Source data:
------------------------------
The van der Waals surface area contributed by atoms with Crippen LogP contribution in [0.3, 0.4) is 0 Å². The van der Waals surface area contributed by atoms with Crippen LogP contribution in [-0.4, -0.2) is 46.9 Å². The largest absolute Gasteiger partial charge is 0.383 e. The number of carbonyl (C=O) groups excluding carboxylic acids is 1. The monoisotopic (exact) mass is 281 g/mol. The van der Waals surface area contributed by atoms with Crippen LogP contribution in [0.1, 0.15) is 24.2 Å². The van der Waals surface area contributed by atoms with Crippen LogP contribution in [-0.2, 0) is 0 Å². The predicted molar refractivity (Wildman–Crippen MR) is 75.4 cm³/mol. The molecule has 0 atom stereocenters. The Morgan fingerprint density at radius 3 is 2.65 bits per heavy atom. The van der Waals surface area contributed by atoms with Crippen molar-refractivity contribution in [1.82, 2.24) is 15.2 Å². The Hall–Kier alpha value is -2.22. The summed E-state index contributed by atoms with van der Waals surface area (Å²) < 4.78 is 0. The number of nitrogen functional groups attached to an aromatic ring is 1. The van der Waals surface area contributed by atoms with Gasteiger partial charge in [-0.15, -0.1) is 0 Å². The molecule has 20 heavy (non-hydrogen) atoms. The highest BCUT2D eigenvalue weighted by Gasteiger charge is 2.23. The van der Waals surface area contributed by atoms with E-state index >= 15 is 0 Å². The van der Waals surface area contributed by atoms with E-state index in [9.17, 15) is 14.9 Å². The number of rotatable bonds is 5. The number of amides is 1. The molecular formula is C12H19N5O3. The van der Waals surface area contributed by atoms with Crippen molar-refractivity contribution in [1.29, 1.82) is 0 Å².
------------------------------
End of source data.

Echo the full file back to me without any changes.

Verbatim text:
The van der Waals surface area contributed by atoms with Crippen LogP contribution in [0.3, 0.4) is 0 Å². The van der Waals surface area contributed by atoms with Crippen LogP contribution in [-0.4, -0.2) is 46.9 Å². The largest absolute Gasteiger partial charge is 0.383 e. The number of carbonyl (C=O) groups excluding carboxylic acids is 1. The monoisotopic (exact) mass is 281 g/mol. The van der Waals surface area contributed by atoms with Crippen LogP contribution in [0.1, 0.15) is 24.2 Å². The van der Waals surface area contributed by atoms with Crippen LogP contribution in [-0.2, 0) is 0 Å². The predicted molar refractivity (Wildman–Crippen MR) is 75.4 cm³/mol. The molecule has 0 atom stereocenters. The Morgan fingerprint density at radius 3 is 2.65 bits per heavy atom. The van der Waals surface area contributed by atoms with Crippen molar-refractivity contribution in [1.82, 2.24) is 15.2 Å². The Hall–Kier alpha value is -2.22. The summed E-state index contributed by atoms with van der Waals surface area (Å²) < 4.78 is 0. The number of nitrogen functional groups attached to an aromatic ring is 1. The van der Waals surface area contributed by atoms with Gasteiger partial charge in [-0.15, -0.1) is 0 Å². The molecule has 20 heavy (non-hydrogen) atoms. The highest BCUT2D eigenvalue weighted by Gasteiger charge is 2.23. The van der Waals surface area contributed by atoms with E-state index >= 15 is 0 Å². The van der Waals surface area contributed by atoms with E-state index in [9.17, 15) is 14.9 Å². The number of rotatable bonds is 5. The number of amides is 1. The molecular formula is C12H19N5O3. The van der Waals surface area contributed by atoms with Crippen molar-refractivity contribution in [1.29, 1.82) is 0 Å².